Jacob rees-Mogg says UK has not yet seen the benefits of Brexit
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Toby Young founded the Free Speech Union, which is a UK-based organisation that advocates for freedom of speech. Following the company’s decision to suspend Mr Young’s accounts, Jacob Rees-Mogg has accused PayPal of “cancel culture” and “pushing” its political opinions on the British public.
The Business Secretary said: “Corporations such as PayPal should not take part in cancel culture and push political opinions on the British public.
“It is particularly concerning that it appears to have censored the Free Speech Union. They need to justify their behaviour.”
The union’s website states: “The Free Speech Union was notified that PayPal was closing its account last Thursday, effective immediately. The reason given was that we had breached the company’s ‘Acceptable Use Policy’, but no detail was provided.”
It also claimed the founder, Toby Young, had his personal PayPal account shut down for the same reason.
The statement claimed: “It seems implausible that all three accounts could be guilty of exactly the same offence within minutes of each other.
“We still do not know why, exactly, PayPal closed the FSU’s account, but we suspect it is because someone at PayPal – possibly the entire C-suite – disapproves of some of the people we have defended”.
But according to The Times, the accounts were closed due to misinformation in regards to the COVID-19 vaccine, which breaches the company’s policies.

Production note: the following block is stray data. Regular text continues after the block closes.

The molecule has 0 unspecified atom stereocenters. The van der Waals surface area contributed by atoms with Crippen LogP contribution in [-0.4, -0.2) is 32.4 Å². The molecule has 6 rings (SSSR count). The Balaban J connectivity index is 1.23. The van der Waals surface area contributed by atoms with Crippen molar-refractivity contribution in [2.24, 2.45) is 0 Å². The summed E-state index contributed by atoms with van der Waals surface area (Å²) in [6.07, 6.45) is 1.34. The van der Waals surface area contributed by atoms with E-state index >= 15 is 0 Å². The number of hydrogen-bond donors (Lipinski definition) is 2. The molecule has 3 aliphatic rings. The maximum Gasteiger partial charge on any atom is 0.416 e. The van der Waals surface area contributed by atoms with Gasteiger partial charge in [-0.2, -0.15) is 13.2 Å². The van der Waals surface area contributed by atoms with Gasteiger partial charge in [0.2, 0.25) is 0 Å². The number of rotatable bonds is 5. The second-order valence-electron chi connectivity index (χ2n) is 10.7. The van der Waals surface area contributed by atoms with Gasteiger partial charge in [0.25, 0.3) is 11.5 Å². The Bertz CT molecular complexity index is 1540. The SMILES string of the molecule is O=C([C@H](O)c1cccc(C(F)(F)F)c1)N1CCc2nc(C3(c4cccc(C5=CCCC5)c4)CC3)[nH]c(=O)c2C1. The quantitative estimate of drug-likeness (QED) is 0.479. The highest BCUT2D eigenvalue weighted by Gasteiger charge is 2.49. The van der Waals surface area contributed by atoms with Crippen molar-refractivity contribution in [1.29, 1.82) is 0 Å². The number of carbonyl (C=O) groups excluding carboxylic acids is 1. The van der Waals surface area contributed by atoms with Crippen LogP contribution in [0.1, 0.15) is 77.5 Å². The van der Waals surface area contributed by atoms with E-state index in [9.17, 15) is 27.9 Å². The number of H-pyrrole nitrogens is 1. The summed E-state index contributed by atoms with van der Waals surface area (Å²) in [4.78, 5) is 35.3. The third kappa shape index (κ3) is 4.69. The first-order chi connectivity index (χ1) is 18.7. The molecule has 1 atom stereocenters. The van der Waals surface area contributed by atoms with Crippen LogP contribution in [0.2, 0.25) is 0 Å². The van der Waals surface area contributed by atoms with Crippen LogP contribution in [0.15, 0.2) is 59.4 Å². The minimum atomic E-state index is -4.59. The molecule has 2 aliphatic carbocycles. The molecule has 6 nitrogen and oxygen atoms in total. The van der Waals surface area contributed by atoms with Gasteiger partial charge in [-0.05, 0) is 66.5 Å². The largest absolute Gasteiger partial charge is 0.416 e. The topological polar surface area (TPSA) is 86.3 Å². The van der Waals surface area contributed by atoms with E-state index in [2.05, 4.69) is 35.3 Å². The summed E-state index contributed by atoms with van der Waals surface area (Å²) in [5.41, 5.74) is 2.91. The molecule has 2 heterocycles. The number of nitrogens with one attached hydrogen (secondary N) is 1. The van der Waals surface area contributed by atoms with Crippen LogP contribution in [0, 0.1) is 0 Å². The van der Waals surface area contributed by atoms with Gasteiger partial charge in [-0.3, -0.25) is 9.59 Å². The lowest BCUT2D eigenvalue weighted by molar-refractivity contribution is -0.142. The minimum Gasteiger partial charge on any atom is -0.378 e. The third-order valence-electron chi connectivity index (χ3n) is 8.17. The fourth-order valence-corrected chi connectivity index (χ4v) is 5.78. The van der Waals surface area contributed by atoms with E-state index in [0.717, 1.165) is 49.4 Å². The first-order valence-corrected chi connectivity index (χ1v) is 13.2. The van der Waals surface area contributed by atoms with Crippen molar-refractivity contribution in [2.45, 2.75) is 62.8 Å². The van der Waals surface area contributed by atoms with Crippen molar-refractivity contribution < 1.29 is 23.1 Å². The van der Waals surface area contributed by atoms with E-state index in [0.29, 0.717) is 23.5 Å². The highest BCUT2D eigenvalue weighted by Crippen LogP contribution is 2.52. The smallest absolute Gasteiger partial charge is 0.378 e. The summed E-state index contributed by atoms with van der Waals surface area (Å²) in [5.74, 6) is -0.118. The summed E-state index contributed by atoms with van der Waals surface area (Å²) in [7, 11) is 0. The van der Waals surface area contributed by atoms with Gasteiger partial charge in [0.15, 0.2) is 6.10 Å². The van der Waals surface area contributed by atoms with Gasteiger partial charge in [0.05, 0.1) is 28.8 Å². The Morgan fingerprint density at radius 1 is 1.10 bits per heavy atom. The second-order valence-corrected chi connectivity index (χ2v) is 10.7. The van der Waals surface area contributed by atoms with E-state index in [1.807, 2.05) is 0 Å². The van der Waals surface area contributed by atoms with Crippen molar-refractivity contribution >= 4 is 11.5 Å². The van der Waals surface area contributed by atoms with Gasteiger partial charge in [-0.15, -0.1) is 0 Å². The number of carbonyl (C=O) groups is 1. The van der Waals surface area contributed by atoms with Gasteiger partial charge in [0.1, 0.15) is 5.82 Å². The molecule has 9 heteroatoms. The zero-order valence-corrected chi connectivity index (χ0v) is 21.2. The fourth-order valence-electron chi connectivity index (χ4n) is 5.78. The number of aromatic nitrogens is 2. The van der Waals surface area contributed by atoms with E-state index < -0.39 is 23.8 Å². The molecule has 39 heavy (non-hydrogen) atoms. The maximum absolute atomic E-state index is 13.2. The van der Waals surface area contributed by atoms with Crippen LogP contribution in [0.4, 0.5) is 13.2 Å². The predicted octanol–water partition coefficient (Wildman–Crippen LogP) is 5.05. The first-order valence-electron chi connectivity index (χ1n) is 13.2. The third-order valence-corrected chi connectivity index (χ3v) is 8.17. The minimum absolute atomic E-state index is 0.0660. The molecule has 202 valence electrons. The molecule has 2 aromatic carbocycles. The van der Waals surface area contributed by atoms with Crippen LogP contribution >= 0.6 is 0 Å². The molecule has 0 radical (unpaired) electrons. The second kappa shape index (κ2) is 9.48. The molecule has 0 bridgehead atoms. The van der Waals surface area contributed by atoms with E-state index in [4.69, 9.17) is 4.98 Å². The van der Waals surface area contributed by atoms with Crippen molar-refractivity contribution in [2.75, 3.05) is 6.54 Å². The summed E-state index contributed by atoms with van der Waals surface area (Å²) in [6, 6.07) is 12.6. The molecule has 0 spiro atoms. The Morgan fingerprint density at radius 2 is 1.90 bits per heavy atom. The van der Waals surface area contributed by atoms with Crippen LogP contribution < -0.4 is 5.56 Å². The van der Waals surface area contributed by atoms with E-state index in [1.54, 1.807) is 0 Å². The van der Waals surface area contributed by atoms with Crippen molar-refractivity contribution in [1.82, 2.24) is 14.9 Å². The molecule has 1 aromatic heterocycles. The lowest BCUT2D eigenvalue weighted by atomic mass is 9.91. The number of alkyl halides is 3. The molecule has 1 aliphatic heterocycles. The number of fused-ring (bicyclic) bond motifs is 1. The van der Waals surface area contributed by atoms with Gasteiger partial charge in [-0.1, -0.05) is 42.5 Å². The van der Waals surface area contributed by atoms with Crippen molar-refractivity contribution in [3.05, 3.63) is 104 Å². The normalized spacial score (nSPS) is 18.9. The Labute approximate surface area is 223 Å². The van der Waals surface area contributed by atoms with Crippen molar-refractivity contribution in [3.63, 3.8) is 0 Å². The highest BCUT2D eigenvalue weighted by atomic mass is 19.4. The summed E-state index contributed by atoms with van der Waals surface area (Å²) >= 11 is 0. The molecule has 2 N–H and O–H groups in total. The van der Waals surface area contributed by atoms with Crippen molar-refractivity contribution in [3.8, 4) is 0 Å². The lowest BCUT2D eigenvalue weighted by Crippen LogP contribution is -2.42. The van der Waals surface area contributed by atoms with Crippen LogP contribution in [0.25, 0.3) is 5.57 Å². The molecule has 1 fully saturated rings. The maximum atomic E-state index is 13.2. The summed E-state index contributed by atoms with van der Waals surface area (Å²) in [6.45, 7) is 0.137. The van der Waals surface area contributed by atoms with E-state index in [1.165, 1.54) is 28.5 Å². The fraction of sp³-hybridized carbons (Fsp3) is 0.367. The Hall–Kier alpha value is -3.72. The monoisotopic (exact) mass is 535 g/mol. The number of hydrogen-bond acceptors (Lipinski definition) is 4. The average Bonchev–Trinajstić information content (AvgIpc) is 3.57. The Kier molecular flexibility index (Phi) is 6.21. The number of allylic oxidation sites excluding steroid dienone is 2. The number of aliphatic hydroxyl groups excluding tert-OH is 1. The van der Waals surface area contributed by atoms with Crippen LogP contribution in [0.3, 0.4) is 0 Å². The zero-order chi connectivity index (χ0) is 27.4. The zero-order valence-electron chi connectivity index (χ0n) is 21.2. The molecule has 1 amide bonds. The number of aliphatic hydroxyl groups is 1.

Mr Young has previously written tweets appearing to question links between excess deaths and the COVID-19 vaccination, despite there being no evidence to support the claims.
In 2021 Young was also reprimanded by IPSO, the press regulator, over a “significantly misleading” column that claimed the common cold could provide “natural immunity” to Covid and London was “probably approaching herd immunity”.
But Mr Rees-Mogg, among other MPs, including Sir Iain Duncan Smith, Michael Gove and David Davis, all accused PayPal of a “politically motivated move to silence critical or dissenting views”.
The Business Secretary’s backing could give impetus to backbench MPs to force through legal safeguards preventing tech and financial companies from blacklisting controversial voices from their platforms.
Just last week, PayPal’s Chief Executive Dan Schulman said “major consumer brands” could no longer “avoid the cultural wars”, insisting that “the fight against any kind of discrimination” was a core value of his company.
Speaking at the Fast Company’s Innovation Festival on Tuesday, he said: “We live in an extremely divisive country right now.
“There is no way that any of us who have major consumer brands can avoid the cultural wars.”
Mr Young said the decision to close his accounts represents “Big Tech’s ongoing war on free speech”.
When asked about alleged COVID-19 misinformation breaches, he said: “I’d ask PayPal to identify the article or articles they are referring to. The Daily Sceptic has never knowingly published any misinformation about Covid or the mRNA vaccines. I’d also note that ‘misinformation’ is a euphemism for ‘an opinion I disagree with’.”
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